The Kosovo myth played a significant part in the creation of the modern Serbian state in the early twentieth century. St. Vitus' Day, which had been instituted in the nineteenth century in the belief that the Battle of Kosovo had been lost precisely on that day, was first celebrated as a national religious holiday in 1913, after the Turks had been decisively beaten. The holiday was said to honor the "chivalrous contest and the conquest of evil," and to symbolize a bloody, unsparing revenge against Turks and Muslims in general. The possibility of using St. Vitus' Day to abuse the Kosovo myth was pointed out in the 1970s by Miodrag Popović, who wrote:Detailed and carefully researched, by one of Serbia's most lucid human rights activists, this chronicles the sad history of how Serbian nationalism disintegrated Yugoslavia (more than once), and the ideological threads connecting the Yugoslav Army, the Orthodox church and Serbian nationalists both inside and outside the old Communist Party - three groups which were not automatically allies, but aligned themselves brutally to cause destruction.The cult of St. Vitus' Day, which confuses historical and mythical reality, a genuine struggle for freedom and enduring pagan propensities (revenge, throat-slitting, oblation, worship of a heroic ancestor), contains potentially all the characteristics of environments marked by unbridled mythical impulses. As a phase in the development of national thought, it was historically necessary. But as a permanent state of the spirit, the cult of St. Vitus' Day can prove detrimental for those who are unable to disentangle themselves from its pseudo-mythical and pseudo-historical entanglements. In them, modern thought and man's spirit may experience a new Kosovo, an intellectual and ethical defeat.310310 Miodrag Popović, Vidovdan i časni krst: ogled iz književne arheologije (St. Vitus' Day and the Holy Cross, an essay on literary archaeology), Belgrade 1976, pp. 131-32.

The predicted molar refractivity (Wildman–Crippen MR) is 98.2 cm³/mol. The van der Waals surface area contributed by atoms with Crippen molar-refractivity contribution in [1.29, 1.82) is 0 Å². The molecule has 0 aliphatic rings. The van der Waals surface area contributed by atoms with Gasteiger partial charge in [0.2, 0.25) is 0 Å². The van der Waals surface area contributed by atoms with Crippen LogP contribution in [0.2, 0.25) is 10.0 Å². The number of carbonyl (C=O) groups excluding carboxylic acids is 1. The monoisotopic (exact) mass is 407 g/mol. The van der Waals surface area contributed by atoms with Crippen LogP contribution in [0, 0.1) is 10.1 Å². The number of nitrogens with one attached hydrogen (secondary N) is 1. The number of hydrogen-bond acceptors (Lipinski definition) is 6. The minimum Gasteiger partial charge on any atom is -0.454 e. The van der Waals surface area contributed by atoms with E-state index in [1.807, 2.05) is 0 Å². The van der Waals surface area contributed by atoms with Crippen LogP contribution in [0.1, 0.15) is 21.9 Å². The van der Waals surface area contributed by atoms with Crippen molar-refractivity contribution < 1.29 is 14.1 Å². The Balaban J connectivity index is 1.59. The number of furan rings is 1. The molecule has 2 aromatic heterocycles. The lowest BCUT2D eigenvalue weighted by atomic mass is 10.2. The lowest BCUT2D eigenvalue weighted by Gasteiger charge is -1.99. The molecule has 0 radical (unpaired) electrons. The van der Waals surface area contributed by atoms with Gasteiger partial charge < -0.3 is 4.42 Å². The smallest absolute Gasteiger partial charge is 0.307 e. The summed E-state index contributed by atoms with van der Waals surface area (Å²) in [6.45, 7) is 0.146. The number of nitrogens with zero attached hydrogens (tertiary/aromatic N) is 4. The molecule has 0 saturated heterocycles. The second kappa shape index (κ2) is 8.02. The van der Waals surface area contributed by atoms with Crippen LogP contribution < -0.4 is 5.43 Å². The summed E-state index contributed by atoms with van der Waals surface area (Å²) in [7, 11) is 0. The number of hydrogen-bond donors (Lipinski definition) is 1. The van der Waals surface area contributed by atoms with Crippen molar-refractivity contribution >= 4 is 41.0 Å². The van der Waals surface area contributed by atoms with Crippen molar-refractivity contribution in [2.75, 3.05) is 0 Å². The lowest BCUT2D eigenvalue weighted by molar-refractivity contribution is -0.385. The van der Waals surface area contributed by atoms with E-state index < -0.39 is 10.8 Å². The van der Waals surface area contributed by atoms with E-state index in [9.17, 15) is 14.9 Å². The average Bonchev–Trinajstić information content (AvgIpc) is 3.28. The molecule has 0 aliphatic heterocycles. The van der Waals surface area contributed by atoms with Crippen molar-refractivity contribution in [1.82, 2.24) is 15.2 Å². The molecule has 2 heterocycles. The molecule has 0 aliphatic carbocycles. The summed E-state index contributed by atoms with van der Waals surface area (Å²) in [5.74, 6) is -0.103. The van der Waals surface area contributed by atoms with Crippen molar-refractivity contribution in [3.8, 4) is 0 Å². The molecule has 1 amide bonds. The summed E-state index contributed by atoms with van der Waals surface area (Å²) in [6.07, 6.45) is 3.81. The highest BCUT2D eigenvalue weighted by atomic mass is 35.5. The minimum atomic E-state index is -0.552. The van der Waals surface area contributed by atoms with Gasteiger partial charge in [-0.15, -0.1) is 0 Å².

Some will say that it's all the fault of the Slovenes and Croats for breaking away, but the record clearly shows that the concentration of power in the hands of Serbian leaders happened first, destroying the grand bargain which had sustained the old federation. It's particularly enlightening to read this account from a Serbian analyst, rather as the pages of Ha-Aretz provide the most interesting commentary on Israel.
I sort-of pop up between the lines on page 262, where Biserko writes:
Having sought but failed to persuade Belgrade to enageg in talks about Kosovo's final status, the international community decided to discuss the subject without Belgrade. A message to this effect, delivered in 2005 via the International Crisis group's (ICG) report on Kosovo's final status, raised a great hue and cry on the Serbian political scene.Well, we weren't ever instructed by anyone to send a message to Belgrade; we were simply reporting the situation as we saw it, and also describing the only likely solution, which was to find a pathway to regularising Kosovo's situation (it was de facto already independent in 2005). Of course those of us working in the organisation all had our views, but what we were trying to do was to match the situation on the ground to the grand thrust of international diplomacy, and I think we did it rather well. The message we delivered to Belgrade was from reality, rather than from any particular capital city.
The book ends on an outdated note of optimism - when it was published in 2012, it seemed possible that Serbia was heading in a more democratic direction. That's no longer a sustainable view, with President Vučić and the Progressive Party dominating the political scene and crushing voices of dissent. Sonja Biserko remains uncrushed, and long may she remain so. You can get the book here.
This was the non-fiction book that had lingered longest unread on my shelves. Next up is (again) Felicitas Corrigan's biography of Helen Waddell.